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I'd say "yes" as something has to be used to map and zone the disks. I did a course on an IBM DS8000 SHARK SAN a long time ago and it had a couple of RS6000 H70 nodes running AIX which handled the storage. This allowed for live maintenance, the SAN would run with one node while the other was repaired/patched/whatever.
The host systems just see the disks they're configured to see.
Nope! 'Fraid not as that's quite a tall order. I don't know all the OS's that exist out there just as I don't know all the SAN vendors. You might get some sort of answer by Googling something a lot more specific.
I believe most modern cars have about seven computers but again, I wouldn't know what operating system they would be using though I'd suspect some sort of embedded Linux. Does Ford use a different OS from GM or Toyota? No idea.
What's used in a Playstation? Is it different from a Nintendo Wii? Do Sony, Samsung, LG, etc, use the same OS in their televisions and set-top boxes? Probably an embedded Linux variation, again, no idea.
You're asking a VERY big general question, I've no idea where you'd find the answers all in one place.
On the lighter side... I also read that 95% of the ATMs in the US are still running Windows XP which is possibly a bit concerning with XP going EOL in a few days. (OK, OK, so they're on very secure private networks, It was just a nice piece of info.)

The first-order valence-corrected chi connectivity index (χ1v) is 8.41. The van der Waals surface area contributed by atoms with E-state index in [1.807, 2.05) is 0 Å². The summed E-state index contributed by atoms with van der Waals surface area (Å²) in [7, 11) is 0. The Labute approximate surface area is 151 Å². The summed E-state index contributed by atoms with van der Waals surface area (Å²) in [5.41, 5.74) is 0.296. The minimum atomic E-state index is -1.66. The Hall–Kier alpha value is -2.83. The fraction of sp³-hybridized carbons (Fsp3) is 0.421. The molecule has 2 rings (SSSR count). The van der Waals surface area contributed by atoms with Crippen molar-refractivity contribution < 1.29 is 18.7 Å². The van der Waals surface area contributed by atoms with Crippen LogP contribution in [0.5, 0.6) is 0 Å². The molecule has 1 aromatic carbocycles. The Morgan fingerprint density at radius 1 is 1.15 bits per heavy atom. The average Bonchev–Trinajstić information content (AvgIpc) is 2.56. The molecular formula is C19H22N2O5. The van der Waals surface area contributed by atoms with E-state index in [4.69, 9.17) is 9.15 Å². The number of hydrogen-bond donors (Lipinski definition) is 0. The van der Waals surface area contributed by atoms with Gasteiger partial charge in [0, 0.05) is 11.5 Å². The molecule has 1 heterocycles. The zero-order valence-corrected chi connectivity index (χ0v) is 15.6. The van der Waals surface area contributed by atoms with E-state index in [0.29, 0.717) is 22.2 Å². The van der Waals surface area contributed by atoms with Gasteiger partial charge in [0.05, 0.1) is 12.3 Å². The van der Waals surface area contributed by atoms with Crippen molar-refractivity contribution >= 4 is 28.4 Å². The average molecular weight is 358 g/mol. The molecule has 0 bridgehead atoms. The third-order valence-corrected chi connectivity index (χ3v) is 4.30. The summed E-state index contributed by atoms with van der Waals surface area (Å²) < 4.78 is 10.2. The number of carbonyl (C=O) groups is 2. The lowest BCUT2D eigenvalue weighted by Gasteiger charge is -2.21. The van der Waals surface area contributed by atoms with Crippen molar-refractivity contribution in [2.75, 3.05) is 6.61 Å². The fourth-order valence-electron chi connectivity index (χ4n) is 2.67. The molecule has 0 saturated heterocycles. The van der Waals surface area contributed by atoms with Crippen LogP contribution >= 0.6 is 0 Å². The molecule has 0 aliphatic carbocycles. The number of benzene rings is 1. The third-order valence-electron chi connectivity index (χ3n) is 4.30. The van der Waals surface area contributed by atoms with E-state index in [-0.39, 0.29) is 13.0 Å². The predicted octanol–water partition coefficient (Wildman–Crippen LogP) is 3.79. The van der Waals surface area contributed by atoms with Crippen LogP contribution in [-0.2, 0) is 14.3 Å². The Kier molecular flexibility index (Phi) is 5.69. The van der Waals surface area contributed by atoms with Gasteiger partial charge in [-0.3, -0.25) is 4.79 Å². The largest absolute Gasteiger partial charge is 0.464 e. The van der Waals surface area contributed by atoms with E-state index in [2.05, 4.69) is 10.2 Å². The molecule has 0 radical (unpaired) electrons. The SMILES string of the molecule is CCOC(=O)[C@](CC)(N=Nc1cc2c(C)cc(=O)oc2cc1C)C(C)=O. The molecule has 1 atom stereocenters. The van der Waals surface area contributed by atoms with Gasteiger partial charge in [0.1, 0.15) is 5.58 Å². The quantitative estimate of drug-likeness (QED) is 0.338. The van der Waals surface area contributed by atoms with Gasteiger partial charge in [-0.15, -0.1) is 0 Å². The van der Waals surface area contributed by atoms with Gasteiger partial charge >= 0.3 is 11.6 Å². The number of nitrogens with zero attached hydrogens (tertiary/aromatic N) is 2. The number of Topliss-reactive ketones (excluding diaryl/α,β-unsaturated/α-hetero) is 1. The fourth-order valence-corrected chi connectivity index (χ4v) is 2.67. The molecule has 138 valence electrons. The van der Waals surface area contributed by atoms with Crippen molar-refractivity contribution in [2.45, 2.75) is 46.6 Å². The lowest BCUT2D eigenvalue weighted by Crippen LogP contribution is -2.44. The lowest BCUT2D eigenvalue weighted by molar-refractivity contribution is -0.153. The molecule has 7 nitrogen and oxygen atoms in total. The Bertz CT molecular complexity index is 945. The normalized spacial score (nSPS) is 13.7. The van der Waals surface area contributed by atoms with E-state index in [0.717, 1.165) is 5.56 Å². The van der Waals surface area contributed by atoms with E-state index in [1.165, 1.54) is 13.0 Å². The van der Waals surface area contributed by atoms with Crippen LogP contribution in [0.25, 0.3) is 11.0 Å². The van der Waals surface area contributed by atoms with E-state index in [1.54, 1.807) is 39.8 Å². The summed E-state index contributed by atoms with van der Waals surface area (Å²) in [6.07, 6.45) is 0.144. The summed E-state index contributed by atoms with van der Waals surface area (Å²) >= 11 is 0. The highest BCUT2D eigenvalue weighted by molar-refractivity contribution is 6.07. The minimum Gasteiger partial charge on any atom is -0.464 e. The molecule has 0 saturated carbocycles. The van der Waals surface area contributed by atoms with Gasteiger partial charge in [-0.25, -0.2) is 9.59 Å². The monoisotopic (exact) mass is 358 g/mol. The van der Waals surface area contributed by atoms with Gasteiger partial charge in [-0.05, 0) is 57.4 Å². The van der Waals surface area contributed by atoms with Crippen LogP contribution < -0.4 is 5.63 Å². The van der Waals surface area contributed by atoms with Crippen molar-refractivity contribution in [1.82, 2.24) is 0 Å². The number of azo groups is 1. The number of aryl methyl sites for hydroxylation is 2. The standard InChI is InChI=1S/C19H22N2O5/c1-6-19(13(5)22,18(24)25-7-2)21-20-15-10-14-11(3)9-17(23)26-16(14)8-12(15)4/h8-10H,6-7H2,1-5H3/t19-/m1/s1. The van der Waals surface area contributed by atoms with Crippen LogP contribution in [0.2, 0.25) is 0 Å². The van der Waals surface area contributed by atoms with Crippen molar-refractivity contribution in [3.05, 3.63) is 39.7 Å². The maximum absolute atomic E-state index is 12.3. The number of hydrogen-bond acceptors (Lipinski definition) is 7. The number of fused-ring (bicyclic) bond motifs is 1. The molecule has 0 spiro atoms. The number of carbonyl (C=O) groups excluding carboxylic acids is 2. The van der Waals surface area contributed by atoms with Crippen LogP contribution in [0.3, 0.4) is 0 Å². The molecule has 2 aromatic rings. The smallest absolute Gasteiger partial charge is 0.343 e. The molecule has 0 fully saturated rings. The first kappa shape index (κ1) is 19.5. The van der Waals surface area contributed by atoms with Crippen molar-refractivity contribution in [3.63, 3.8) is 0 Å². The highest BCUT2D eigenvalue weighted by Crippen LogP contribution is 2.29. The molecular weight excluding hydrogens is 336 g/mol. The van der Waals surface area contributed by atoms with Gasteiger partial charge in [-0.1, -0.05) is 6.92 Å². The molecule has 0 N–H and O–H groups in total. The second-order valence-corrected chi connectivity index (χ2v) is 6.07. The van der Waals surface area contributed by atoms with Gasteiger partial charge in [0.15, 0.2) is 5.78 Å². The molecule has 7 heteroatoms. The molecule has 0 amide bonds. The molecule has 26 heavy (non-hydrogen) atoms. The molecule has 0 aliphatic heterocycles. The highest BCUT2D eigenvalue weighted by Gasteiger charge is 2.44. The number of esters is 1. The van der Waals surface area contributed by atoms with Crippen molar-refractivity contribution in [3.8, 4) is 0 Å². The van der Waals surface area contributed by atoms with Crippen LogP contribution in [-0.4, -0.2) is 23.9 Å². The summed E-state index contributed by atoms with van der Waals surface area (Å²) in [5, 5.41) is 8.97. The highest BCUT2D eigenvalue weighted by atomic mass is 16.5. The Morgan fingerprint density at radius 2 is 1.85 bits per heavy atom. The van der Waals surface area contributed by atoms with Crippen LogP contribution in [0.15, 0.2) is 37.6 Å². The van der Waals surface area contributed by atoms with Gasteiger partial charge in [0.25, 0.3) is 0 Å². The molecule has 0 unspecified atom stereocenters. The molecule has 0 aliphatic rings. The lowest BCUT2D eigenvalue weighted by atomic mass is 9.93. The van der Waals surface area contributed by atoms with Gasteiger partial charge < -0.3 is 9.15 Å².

I really don't know but the larger SANs from EMC2, HP, Hitachi, IBM, Sun/Oracle, etc, will probably be some form of Unix/Linux running from a hard drive loaded OS (Linux, AIX, Solaris, etc,)I'd reckon using x86, Sparc, PowerPC processors, whatever. Smaller NAS devices and similar bits of kit I'd say run the firmware embedded Linux style OS, probably ARM or x86 processors?
You'll have gathered I'm guessing now. I had a quick look at the HP 3Par storage system which appears to have some sort of proprietary OS, For the .pdf concepts file see: